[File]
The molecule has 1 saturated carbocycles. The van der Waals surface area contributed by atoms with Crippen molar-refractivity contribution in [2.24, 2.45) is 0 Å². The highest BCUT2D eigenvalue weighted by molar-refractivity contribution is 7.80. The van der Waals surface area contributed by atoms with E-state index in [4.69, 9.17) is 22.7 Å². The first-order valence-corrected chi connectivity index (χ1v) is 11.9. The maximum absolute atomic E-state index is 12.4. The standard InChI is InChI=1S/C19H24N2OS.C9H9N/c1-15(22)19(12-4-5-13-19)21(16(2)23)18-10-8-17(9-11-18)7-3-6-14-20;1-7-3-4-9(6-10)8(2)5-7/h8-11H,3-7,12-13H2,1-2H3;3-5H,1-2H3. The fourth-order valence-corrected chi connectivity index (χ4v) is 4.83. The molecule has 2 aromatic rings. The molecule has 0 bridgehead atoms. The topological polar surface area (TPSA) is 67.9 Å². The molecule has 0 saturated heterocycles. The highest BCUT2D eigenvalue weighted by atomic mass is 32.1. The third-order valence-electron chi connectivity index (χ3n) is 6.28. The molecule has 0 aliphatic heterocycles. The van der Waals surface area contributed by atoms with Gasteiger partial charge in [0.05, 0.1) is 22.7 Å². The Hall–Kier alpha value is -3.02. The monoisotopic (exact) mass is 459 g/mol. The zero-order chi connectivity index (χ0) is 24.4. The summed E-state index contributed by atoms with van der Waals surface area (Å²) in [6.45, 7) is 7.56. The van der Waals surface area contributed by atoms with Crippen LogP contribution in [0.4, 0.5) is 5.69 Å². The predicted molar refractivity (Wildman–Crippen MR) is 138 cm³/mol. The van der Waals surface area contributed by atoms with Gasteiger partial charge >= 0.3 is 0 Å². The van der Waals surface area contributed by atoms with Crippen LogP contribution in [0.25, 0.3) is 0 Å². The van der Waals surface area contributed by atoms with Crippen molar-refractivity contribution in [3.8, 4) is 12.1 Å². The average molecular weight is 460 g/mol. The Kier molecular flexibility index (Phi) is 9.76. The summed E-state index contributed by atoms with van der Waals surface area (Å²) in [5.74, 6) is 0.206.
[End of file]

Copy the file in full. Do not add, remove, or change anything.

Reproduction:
The molecule has 1 saturated carbocycles. The van der Waals surface area contributed by atoms with Crippen molar-refractivity contribution in [2.24, 2.45) is 0 Å². The highest BCUT2D eigenvalue weighted by molar-refractivity contribution is 7.80. The van der Waals surface area contributed by atoms with E-state index in [4.69, 9.17) is 22.7 Å². The first-order valence-corrected chi connectivity index (χ1v) is 11.9. The maximum absolute atomic E-state index is 12.4. The standard InChI is InChI=1S/C19H24N2OS.C9H9N/c1-15(22)19(12-4-5-13-19)21(16(2)23)18-10-8-17(9-11-18)7-3-6-14-20;1-7-3-4-9(6-10)8(2)5-7/h8-11H,3-7,12-13H2,1-2H3;3-5H,1-2H3. The fourth-order valence-corrected chi connectivity index (χ4v) is 4.83. The molecule has 2 aromatic rings. The molecule has 0 bridgehead atoms. The topological polar surface area (TPSA) is 67.9 Å². The molecule has 0 saturated heterocycles. The highest BCUT2D eigenvalue weighted by atomic mass is 32.1. The third-order valence-electron chi connectivity index (χ3n) is 6.28. The molecule has 0 aliphatic heterocycles. The van der Waals surface area contributed by atoms with Gasteiger partial charge in [0.05, 0.1) is 22.7 Å². The Hall–Kier alpha value is -3.02. The monoisotopic (exact) mass is 459 g/mol. The zero-order chi connectivity index (χ0) is 24.4. The summed E-state index contributed by atoms with van der Waals surface area (Å²) in [6.45, 7) is 7.56. The van der Waals surface area contributed by atoms with Crippen LogP contribution in [0.4, 0.5) is 5.69 Å². The predicted molar refractivity (Wildman–Crippen MR) is 138 cm³/mol. The van der Waals surface area contributed by atoms with Gasteiger partial charge >= 0.3 is 0 Å². The van der Waals surface area contributed by atoms with Crippen LogP contribution in [0.25, 0.3) is 0 Å². The van der Waals surface area contributed by atoms with Crippen molar-refractivity contribution in [3.8, 4) is 12.1 Å². The average molecular weight is 460 g/mol. The Kier molecular flexibility index (Phi) is 9.76. The summed E-state index contributed by atoms with van der Waals surface area (Å²) in [5.74, 6) is 0.206.